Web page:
Start at the beginning
- developed by illiterate(s)
- Evolved slowly from parent
- first in its area
- inventor known
- language unknown
- mercantile script
- National pride
- now ceremonial
- previous script didn't quite work
- private or secret
- probably developed by illiterate(s)
- probably first in its area
- Rating: 1 "Dull, only here for completeness"
- Rating: 2 "Not all that interesting"
- Rating: 3 "I did not know that"
- Rating: 4 "Huh, interesting!"
- Rating: 5 "Whoa!!"
- revealed in a dream
- significant female influence
- spiritual or supernatural
- technology influenced
Monthly Archives: February 2011
Shorthands — forms of writing that sacrifices accuracy and/or shared orthography for speed — are very old. The earliest example of shorthand comes from Greece, and was sort of an inverse abugida: the vowels were primary, and consonants were noted … Continue reading
The development and adoption of Cherokee are two hugely impressive accomplishments. Chief Sequoyah, who was illiterate himself, single-handedly created a script for his language, and within eleven years, 90% of Cherokee were literate in their language. Stop and marvel about … Continue reading
Ge’ez, aslo called Ethiopic, is the only Old World abugida outside of Southest Asia and the only abugida that is not clearly derived from Brahmi. (Aside from Kharosthi, of course, which maybe spawned Brahmi.) However, it took a long time … Continue reading
Brahmi is sort of the Phoenician of East Asia: almost all the non-logographic scripts in East Asia come from Brahmi, including almost all of the scripts used in India, Tibet, Nepal, Mongolia, Thailand, Indonesia, Cambodia, and Laos. Brahmi was a … Continue reading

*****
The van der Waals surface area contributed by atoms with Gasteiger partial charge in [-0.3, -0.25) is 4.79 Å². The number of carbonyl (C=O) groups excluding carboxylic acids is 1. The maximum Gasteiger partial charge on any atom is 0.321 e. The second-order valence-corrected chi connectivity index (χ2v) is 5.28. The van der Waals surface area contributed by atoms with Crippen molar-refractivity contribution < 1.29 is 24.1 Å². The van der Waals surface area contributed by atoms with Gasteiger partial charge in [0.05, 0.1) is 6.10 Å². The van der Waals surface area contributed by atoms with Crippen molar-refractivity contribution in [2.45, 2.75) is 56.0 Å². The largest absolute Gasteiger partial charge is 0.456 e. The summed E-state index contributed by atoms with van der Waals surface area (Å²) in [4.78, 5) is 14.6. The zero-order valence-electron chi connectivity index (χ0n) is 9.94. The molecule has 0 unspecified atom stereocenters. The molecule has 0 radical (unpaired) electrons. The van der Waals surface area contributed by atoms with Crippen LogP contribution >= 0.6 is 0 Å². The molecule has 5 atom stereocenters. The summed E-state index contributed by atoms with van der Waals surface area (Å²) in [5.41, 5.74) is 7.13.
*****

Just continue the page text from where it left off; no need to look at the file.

The Persian Achaemenid Empire conquered huge tracts of Asia in around 500 BC, and held it until about 330 BC. They spread the use of their official language, Aramaic, and with it the Aramaic writing system. Near the end of … Continue reading
Proto-Sinaitic split into two branches: a northern one which spawned almost all the writing systems of the modern world, and a southern one that did not. Perhaps it is fairer to say that one branch of the script went to … Continue reading
One of the places the Phoenicians colonized was the Mediterranean side of Spain, and their writing system spread around that peninsula. Like in Italy, there were quite a few different, mostly related scripts. Unlike in Italy, there wasn’t a hugely … Continue reading
Nobody is quite sure where the Berber script, used by the nomads of Northern Africa, came from. English sources are pretty certain that Tifinagh evolved from the Phoenician script that settlers brought with them when they founded Carthage in about … Continue reading
Two administrative things: #1: I have changed the time I schedule posts to automatically publish from 00:01 to 20:30. I discovered that I was trying to wait up until the pub time in order to announce the publication on Facebook, … Continue reading